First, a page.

Demagoguery: One unpleasant phenomenon that attaches to democratic society is demagoguery. Since the awakenings were populist "democratic" events, they were rich soil for demagogues. To back up a moment, I would mention that the fear of demagoguery loomed large in the minds of the founding fathers. To combat it they installed such institutions as the Senate and the appointment of the higher judiciary by the President and for life, as opposed to by popular vote. They did not trust that the "the people" always knew best; in fact, they questioned whether any entity that can be called "the people" even exists. (Cf. the communist appeal to the authority of "the people." Note further the incredible authority of polls, representing supposedly the will of "the people" in America.)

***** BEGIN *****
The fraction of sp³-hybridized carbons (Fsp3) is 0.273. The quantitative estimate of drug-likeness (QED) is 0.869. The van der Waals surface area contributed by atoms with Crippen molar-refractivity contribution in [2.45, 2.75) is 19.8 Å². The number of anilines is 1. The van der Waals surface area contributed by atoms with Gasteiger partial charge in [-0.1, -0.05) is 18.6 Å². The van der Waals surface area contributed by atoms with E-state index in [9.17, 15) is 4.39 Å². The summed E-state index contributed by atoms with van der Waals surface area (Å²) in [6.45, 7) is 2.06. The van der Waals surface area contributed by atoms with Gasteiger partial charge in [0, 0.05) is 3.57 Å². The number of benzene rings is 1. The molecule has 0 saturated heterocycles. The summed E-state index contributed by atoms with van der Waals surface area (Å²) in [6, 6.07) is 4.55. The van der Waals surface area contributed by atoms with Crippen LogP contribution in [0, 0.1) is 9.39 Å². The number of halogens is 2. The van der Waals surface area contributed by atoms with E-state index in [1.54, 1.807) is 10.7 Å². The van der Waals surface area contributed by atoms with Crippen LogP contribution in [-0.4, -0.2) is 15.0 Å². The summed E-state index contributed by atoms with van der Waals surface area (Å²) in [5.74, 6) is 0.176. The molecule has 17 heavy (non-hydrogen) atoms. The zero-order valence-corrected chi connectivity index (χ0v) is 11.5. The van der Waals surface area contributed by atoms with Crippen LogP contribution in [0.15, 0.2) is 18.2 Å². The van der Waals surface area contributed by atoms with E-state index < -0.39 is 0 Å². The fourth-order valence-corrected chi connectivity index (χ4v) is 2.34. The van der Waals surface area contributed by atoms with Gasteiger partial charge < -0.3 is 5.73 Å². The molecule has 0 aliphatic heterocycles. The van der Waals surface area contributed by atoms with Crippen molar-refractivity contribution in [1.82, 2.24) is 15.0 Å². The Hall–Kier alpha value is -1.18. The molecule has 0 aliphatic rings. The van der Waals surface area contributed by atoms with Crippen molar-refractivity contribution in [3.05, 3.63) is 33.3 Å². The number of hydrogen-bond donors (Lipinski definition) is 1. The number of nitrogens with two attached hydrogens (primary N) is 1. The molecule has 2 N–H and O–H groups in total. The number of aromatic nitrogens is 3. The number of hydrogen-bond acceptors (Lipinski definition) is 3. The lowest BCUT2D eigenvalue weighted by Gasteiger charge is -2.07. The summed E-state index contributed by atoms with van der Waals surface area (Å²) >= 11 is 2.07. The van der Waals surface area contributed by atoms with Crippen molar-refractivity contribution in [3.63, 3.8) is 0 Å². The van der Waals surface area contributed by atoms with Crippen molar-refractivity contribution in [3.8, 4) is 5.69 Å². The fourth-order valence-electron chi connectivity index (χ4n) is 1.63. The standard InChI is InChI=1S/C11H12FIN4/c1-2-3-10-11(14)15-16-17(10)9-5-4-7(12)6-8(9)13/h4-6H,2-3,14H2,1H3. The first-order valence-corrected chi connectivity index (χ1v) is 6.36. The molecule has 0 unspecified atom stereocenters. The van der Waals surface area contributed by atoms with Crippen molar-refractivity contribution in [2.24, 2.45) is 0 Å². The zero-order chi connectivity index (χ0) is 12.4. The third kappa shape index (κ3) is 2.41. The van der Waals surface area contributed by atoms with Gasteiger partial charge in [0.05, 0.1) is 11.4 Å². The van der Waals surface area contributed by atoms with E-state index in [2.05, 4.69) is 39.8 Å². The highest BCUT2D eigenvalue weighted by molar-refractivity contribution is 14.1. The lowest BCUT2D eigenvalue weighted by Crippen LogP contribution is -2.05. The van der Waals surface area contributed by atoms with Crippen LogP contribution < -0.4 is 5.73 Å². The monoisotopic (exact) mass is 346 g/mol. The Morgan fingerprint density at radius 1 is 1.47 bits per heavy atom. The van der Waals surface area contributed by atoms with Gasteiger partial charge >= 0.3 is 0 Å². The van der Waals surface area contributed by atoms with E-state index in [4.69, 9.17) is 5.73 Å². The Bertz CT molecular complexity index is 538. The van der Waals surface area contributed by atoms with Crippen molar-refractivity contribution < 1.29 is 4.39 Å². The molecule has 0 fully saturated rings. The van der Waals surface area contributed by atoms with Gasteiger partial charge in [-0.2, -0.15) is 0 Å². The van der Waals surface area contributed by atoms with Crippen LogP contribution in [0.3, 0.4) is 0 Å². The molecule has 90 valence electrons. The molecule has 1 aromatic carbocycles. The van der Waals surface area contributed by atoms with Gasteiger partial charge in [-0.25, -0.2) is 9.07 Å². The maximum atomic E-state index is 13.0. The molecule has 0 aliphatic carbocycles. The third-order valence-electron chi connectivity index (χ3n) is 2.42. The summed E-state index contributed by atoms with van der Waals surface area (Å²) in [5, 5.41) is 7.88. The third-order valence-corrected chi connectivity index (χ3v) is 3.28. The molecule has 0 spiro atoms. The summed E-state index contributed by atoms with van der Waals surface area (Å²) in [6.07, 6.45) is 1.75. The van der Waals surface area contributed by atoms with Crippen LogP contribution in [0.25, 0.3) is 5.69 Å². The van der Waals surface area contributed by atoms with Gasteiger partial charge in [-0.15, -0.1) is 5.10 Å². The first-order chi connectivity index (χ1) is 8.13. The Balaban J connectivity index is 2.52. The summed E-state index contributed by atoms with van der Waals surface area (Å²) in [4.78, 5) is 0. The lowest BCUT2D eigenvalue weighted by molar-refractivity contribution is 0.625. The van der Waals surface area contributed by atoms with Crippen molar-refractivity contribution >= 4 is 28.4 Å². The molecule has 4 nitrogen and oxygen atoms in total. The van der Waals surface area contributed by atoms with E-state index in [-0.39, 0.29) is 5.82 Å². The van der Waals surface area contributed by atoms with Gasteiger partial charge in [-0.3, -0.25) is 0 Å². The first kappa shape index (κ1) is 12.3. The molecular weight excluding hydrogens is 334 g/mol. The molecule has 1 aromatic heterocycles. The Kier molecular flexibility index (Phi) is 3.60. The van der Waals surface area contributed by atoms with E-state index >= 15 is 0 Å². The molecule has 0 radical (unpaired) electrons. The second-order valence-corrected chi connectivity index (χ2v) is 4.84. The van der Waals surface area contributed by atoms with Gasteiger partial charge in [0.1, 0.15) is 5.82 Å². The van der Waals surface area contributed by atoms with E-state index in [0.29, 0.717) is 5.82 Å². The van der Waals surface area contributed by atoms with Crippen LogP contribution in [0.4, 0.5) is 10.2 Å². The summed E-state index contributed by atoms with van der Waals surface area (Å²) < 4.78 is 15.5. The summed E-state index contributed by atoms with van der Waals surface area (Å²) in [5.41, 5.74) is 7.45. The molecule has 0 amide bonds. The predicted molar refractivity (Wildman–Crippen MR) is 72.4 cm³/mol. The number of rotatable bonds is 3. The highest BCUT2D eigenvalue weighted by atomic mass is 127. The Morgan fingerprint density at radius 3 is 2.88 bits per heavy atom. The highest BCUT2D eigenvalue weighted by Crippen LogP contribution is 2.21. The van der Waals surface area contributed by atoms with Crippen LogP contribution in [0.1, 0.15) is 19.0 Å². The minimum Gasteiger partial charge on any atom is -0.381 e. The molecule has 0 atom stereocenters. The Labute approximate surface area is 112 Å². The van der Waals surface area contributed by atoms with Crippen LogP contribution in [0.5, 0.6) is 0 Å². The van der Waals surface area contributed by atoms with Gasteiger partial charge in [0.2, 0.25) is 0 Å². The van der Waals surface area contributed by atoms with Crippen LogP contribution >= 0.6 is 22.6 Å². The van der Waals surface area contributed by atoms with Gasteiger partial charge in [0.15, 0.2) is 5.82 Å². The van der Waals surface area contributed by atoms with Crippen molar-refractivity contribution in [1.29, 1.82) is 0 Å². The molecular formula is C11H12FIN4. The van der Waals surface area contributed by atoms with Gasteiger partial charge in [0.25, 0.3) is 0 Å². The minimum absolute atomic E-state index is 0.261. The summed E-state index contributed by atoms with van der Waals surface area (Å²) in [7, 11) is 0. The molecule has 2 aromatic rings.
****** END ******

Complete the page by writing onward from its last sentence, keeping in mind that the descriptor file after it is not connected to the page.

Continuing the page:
A demagogue is a person who manipulates the crowd, telling the people what they want to hear for the sole purpose of gaining power over them and, in the case of politicians, getting elected. A demagogue turns a civil society into a mob ruled by their passions and appetites. He stimulates the passions and appetites and promises to satisfy them. He will promise people anything, anything, if they will support him. The founders feared that the appetites of the common people were so base, so physical, that any man or party promising "the people" an abundance of food, sleep and sex (to use the familiar Unificationist triad of mind-body debilitations) would gain political control. These founders were skeptical that "the people" could rule themselves. Of course, this aspect of the democratic experiment, probably its most important aspect, is still not decided. Bill Clinton, it seems to me, is a demagogue.